Abstract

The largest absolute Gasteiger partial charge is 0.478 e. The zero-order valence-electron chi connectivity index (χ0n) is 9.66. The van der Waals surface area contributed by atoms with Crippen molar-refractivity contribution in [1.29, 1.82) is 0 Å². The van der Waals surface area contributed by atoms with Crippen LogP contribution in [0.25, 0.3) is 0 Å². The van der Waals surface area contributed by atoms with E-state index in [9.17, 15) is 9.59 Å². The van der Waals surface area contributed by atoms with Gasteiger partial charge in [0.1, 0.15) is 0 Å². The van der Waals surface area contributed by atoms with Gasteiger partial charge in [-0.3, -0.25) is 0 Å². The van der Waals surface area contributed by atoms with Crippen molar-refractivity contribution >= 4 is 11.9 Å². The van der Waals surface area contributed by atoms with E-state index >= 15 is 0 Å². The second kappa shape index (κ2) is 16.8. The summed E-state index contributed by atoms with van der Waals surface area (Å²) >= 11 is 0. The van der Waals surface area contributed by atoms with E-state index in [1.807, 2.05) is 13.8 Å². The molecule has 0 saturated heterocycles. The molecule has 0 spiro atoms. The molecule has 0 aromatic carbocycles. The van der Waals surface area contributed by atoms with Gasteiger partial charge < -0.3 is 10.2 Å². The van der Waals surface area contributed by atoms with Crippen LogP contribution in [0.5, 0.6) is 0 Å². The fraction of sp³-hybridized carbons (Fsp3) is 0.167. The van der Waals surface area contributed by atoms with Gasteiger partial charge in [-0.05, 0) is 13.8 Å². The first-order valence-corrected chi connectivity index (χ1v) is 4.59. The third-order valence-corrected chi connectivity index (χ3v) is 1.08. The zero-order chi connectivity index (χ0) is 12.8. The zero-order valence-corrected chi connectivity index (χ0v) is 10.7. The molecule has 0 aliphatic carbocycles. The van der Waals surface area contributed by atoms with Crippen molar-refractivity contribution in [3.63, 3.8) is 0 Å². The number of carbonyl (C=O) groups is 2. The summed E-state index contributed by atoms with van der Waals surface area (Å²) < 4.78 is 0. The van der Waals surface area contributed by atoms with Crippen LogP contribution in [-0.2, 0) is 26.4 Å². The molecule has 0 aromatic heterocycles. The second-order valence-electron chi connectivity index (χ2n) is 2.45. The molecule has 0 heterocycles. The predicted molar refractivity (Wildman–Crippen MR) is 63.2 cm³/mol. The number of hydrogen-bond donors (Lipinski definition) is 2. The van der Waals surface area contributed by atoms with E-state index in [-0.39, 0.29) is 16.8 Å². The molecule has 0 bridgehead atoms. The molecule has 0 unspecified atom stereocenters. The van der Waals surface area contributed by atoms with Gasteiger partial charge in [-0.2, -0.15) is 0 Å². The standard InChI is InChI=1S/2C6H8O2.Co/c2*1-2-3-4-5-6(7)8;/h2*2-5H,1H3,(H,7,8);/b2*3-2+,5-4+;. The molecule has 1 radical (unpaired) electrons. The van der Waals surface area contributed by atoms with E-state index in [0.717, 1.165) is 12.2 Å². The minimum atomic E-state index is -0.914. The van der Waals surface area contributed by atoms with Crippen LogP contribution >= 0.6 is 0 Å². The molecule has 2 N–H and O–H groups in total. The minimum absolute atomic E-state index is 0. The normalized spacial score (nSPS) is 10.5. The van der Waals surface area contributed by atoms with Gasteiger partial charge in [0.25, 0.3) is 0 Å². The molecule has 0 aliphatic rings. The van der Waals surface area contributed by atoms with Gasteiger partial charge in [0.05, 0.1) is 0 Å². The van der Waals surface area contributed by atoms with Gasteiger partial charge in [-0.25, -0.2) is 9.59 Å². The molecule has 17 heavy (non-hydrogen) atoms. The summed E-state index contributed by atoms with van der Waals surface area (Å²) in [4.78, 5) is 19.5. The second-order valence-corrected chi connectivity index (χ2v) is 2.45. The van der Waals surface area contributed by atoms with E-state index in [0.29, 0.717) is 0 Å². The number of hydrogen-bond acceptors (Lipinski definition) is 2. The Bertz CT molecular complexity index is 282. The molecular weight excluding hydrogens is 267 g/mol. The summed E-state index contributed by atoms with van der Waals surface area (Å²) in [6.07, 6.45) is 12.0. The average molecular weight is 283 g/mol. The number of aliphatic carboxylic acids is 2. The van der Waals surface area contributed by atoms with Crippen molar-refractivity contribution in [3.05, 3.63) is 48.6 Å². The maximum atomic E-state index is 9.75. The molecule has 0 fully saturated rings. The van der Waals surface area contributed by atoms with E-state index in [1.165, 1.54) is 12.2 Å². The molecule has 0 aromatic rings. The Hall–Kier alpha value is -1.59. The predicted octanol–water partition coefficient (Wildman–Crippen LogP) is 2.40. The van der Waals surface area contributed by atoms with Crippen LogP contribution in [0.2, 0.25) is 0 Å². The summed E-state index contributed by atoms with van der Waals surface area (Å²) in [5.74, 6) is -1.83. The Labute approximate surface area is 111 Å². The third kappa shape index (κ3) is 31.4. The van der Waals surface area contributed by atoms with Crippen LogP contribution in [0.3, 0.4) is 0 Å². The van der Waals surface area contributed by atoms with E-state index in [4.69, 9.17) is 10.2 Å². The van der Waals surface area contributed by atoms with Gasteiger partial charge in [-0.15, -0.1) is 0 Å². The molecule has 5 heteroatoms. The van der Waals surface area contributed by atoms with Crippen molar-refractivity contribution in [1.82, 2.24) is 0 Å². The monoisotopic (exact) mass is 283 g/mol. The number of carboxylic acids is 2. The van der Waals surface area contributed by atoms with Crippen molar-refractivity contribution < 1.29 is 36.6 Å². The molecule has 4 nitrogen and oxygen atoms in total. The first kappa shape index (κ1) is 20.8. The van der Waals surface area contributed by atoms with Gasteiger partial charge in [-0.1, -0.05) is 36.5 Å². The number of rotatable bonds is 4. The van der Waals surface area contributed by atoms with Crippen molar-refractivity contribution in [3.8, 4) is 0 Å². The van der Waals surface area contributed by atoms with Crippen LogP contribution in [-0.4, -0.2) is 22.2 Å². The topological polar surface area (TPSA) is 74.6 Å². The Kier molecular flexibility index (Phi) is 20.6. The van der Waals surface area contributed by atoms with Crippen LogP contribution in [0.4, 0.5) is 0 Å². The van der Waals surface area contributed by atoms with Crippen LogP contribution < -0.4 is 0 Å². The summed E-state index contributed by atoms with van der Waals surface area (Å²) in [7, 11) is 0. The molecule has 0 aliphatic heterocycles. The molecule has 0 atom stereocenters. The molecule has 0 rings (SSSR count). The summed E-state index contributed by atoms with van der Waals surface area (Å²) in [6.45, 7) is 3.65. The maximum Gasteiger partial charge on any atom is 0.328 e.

We investigated quantitatively the propagation of a reactivated strike-slip fault through a sedimentary cover. To this end we prepared five simplified analogue models that reproduce a chain with its frontal allochtonous wedge overrunning the foreland. The foreland/chain deformation follows the reactivation of an inherited strike-slip fault cutting the foreland domain. The observation and quantification of the effects of this reactivation, in particular on the orogenic wedge front, provide new insight on the evolution of this type of tectonic setting. We placed special emphasis on quantifying the structural features observed in the models to (1) interpret the kinematics of the reactivated shear zone, and (2) put forward hypotheses on areas indirectly affected by the reactivated fault. The interpretation of the models was based on an integrated analysis of surface and subsurface data. The results show that the geological setting is strongly influenced by the presence of a reactivated pre-existing lineament, that ultimately controls the development and pattern of newly-formed faults. Finally, we present and discuss two natural examples (in Italy Molise-Gondola shear zone, Southern Apennines, and Scicli-Ragusa line, Sicily) in view of the modeling results.

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